Holders Tech may have a strong balance sheet, a multiple of net asset over its market price, but does it have potential to create shareholder value through its operations or its liquidation? To arrive at a judgement we need to consider the management, the firm's business prospects and its stability:
Managerial competence and integrity.
On the positive side, the two key people have spent a large part of their adult lives working for this company.
Rudi Weinreich (68) founded the company in 1972. He is Executive Chairman with 47% of the shares. He has strong incentives to revive the company from its moribund state. First his financial stake could rise in value, or at least the flow of dividends could increase. Second, this is something he created – surely he will want to create a better legacy than this?
Victoria Blaisdell (42), Managing Director, joined in 2004 (shareholding 0.81%).
The UK head joined 1996, German joint heads joined in 1993 and 2002.
Judging by their statements, they are realistic and transparent about the difficulties of distributing products into these markets.
In terms of integrity regarding small shareholders they have taken personal hits on remuneration over the last three years:
Thus there has been some alignment of shareholder returns and managerial returns.
There is a wider push on administration costs: “Total administrative expenses were reduced by £226,000 compared with 2012 so that administrative cost as a proportion of revenue decreased from 24% in 2012 to 21.4% in 2013” (2013 report)
A very low level of capital expenditure – around £100,000 pa.
They also continued to pay a dividend.
But you have to be concerned that they have not found a way to consistently sell product above cost. Perhaps a good excuse is that the recession in Europe has depressed the more recent profit picture, but I might be clutching at straws.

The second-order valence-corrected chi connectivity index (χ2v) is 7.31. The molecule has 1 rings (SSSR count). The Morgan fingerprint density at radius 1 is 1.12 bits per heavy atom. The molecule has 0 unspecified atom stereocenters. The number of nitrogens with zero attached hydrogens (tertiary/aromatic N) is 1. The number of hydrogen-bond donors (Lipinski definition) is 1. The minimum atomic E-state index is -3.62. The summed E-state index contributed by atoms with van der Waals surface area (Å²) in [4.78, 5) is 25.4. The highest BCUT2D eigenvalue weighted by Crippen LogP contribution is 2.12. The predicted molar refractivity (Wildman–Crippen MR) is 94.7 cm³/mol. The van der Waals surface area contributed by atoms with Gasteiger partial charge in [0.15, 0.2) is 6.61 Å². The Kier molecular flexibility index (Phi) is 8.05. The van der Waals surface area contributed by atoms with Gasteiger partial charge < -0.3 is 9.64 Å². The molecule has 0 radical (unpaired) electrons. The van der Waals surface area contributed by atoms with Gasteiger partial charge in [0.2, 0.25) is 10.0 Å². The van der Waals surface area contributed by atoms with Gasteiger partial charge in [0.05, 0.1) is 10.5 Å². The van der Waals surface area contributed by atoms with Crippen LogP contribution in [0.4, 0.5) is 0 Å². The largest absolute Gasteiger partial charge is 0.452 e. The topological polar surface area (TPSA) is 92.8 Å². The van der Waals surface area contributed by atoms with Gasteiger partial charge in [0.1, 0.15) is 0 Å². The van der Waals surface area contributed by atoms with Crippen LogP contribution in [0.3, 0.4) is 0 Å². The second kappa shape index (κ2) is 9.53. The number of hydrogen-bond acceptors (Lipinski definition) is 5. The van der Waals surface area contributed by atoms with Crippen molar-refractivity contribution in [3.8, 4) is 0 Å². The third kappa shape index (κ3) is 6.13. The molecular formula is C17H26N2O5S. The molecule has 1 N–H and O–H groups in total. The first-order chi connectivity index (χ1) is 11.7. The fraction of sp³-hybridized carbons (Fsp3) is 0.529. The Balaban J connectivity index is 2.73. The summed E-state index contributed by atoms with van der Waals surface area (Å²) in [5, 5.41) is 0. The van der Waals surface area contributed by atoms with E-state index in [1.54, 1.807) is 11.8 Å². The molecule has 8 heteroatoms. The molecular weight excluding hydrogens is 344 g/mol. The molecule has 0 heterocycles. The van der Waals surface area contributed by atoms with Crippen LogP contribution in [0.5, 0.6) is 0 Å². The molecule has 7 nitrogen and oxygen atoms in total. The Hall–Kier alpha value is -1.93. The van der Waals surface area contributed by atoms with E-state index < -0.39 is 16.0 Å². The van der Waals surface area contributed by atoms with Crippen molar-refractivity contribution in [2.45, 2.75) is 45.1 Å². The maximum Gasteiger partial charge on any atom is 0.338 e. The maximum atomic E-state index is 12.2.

No independent directors
It is stable alright – no debt, virtually no pension deficit, turnover stable, assets to fall back on, stick to their knitting – but it is stable at a low level of profits over a span of years.
This is very cloudy because time and again in the past the managers have claimed that matters are improving and then the following year they report ‘strong competition’ and ‘over capacity’. Admittedly, some of the problems were due to the Chinese business draining financial and managerial resources. Now that has been disposed of they might be able to concentrate on finding a profitable niche.
However, this quote from Ben Graham brings some comfort, as it makes clear that when you have a high margin of safety in NCAV and NAV, you do not need outstanding business prospects:
“The buyer of bargain issues places particular emphasis on the ability of the investment to withstand adverse developments. For in most such cases he has no real enthusiasm about the company’s prospects. True, if the prospects are definitely bad the investor will prefer to avoid the security no matter how low the price. But the field of undervalued issues is drawn from the many concerns – perhaps a majority of the total - for which the future appears neither distinctly promising nor distinctly unpromising.”
The next blog will conclude my analysis of Holder's Tech.